VMware launches price war against Microsoft

VMware has declared a price and technology war against Microsoft, announcing Tuesday that its small-footprint version of its ESX virtualisation software will be available free.

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VMware has declared a price and technology war against Microsoft, announcing Tuesday that its small-footprint version of its ESX virtualisation software will be available free.

The move is in response to pressure from Microsoft and other companies that are threatening VMware's lead in the virtualisation market.

The next version of ESXi, which will be launched in about two weeks, at no cost, said VMware CEO Paul Maritz yesterday (22 July). ESXi is a basic hypervisor, which is technology that separates the OS from server hardware so multiple OSes can run virtually on one physical server.

Maritz said the move to make the already low-cost product free is part of VMware's plan to make its virtualisation and network infrastructure products "as freely available to everyone in the industry" as possible as it diversifies its products beyond merely enabling virtualisation. A former Microsoft executive, Maritz replaced VMware cofounder and former CEO Diane Greene, who was ousted in a sudden move two weeks ago.

Bogomil Balkansky, VMware senior director of product marketing, said ESXi has all the capabilities of VMware's older ESX product, including support for advanced VMware Infrastructure features like Vmotion, which allows a workload to be moved to another physical server while it is still being used.

"Functionally the two products are equivalent; ESXi does anything and everything ESX does," Balkansky said.

The reason VMware is making ESXi free and not ESX is because ESXi has the more modern architecture and is the product VMware wants customers to use moving forward, he said. ESXi uses an agentless model for management, which is why its footprint is so much smaller (at 32M bytes) than that of ESX, he said.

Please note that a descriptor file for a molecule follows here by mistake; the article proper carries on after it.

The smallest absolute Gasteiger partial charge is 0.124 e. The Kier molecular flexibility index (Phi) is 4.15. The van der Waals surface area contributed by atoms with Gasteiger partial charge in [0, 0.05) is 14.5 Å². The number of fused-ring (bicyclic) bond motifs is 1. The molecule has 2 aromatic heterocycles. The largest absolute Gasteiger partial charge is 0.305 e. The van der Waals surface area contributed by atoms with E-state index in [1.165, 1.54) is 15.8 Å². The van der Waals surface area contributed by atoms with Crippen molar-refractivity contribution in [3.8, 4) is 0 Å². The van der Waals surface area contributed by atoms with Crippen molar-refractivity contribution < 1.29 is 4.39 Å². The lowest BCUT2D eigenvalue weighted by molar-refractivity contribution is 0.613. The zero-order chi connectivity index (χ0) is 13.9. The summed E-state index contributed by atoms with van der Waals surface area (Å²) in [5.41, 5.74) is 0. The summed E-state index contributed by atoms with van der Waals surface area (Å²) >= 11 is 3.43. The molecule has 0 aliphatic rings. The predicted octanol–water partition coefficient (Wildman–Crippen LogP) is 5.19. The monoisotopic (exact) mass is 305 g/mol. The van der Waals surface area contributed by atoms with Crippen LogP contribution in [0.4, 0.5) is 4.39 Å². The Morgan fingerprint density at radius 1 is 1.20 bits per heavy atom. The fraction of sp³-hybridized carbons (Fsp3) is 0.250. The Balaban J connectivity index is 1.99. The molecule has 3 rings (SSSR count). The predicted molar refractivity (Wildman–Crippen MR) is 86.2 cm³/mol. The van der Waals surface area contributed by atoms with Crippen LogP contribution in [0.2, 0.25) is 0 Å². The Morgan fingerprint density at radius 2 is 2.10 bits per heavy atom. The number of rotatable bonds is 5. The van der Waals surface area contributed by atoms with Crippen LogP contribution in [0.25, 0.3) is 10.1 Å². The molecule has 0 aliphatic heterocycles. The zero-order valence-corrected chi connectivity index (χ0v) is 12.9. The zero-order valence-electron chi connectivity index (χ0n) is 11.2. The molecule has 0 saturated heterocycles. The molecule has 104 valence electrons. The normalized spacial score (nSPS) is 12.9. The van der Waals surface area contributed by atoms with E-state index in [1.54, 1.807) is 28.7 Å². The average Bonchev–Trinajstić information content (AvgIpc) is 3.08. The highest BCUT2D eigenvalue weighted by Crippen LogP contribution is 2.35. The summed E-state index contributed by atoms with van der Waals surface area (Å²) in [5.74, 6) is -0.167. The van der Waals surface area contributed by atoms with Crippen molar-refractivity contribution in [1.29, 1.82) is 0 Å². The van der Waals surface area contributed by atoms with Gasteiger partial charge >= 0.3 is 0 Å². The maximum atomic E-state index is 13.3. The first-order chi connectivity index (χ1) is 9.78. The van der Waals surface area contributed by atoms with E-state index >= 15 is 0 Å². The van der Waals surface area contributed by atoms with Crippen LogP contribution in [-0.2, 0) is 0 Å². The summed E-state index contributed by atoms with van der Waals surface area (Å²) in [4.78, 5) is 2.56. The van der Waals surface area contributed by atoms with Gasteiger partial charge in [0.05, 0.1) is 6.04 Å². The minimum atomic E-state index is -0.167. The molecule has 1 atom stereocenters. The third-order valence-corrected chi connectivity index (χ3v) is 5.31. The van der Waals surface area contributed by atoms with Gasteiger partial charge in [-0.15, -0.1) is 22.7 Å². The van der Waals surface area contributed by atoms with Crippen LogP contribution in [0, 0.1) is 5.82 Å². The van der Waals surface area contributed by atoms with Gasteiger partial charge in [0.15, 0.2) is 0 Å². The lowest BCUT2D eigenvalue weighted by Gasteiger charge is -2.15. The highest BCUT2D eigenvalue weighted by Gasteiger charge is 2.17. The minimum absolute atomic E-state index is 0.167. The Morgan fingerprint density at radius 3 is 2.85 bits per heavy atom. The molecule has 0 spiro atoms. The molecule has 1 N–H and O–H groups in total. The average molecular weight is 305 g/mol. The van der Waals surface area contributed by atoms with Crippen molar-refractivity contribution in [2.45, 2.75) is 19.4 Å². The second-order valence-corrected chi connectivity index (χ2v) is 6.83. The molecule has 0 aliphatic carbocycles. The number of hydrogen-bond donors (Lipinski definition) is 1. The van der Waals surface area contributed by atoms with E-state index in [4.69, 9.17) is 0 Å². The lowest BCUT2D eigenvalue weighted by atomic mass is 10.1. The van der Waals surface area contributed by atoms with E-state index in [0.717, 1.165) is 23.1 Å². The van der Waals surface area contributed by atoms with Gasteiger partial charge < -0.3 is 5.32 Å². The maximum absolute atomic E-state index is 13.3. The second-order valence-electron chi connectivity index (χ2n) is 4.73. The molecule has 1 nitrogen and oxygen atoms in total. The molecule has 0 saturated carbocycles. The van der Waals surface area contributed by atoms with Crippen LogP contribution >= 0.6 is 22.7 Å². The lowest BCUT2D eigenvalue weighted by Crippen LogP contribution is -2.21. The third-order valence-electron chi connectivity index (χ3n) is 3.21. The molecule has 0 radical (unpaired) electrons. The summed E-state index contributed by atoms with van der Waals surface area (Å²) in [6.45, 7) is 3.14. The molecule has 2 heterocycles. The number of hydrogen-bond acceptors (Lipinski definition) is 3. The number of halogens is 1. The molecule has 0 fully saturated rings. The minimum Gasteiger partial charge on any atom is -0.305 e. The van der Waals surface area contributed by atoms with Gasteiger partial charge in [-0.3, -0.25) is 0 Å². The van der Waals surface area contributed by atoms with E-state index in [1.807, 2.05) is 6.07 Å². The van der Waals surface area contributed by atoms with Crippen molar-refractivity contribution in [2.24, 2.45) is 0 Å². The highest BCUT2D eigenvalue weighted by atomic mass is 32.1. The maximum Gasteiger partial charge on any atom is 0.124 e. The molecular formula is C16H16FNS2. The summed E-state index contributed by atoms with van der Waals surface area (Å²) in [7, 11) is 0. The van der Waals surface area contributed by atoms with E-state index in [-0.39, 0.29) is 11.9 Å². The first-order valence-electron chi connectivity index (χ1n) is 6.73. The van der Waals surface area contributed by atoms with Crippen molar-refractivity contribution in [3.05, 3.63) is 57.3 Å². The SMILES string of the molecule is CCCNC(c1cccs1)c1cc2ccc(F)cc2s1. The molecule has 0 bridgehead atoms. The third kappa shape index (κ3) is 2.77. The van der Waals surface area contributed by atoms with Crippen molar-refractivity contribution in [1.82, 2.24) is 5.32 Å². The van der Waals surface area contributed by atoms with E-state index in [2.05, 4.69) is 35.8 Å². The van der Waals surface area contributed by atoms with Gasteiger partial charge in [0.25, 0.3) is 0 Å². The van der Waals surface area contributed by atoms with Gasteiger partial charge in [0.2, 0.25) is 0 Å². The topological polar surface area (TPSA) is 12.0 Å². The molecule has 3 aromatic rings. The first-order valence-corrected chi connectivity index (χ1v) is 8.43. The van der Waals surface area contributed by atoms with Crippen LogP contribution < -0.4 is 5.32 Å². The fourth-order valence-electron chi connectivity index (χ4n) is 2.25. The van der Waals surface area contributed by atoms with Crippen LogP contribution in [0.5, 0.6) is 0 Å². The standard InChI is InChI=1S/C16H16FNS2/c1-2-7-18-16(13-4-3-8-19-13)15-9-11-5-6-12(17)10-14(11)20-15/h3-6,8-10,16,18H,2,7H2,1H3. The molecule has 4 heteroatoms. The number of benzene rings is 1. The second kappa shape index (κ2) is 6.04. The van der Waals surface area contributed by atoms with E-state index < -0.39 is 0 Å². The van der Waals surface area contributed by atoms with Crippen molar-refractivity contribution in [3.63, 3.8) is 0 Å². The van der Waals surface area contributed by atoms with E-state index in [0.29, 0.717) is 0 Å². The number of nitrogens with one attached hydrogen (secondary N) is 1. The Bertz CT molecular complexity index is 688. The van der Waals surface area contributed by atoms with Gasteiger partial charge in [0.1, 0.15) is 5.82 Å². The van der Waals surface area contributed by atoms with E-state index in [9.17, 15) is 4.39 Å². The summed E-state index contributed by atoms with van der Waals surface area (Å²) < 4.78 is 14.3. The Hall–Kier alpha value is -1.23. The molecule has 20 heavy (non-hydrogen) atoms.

Tom Bittman, vice president and distinguished analyst with Gartner, said the move is significant. It will allow VMware to compete more effectively with Microsoft, which is bundling its Hyper-V
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virtualisation software with high-end editions of Windows Server. "This takes the price argument away," Bittman said.

Most companies now are buying other VMware products along with the hypervisor, which is why the company can afford to give it away, he said. VMware should have made ESXi free from the start, he said. "That was a mistake, and they are correcting it now," he said. ESXi is currently priced at US$495 (£250).

"It makes sense for us to seed the market with a free product and expose a broader set of customers to VMware, being confident that they will take the next step and upgrade to our Virtual Infrastructure product," Balkansky said.

VMware is facing some of its toughest competition yet as Microsoft and other companies seek to commoditise the core virtualisation technology on which VMware's business was built by offering it as part of the OS.

Speaking about his "alma mater" Tuesday, Maritz called Microsoft a "formidable" competitor, but "not an invincible" one.

"I know that Microsoft can afford to play a long waiting game," he said. However, in markets where another company already has a sizable lead -- such as VMware does in virtualisation -- it can be "really hard to catch [up] even for Microsoft," Maritz said.

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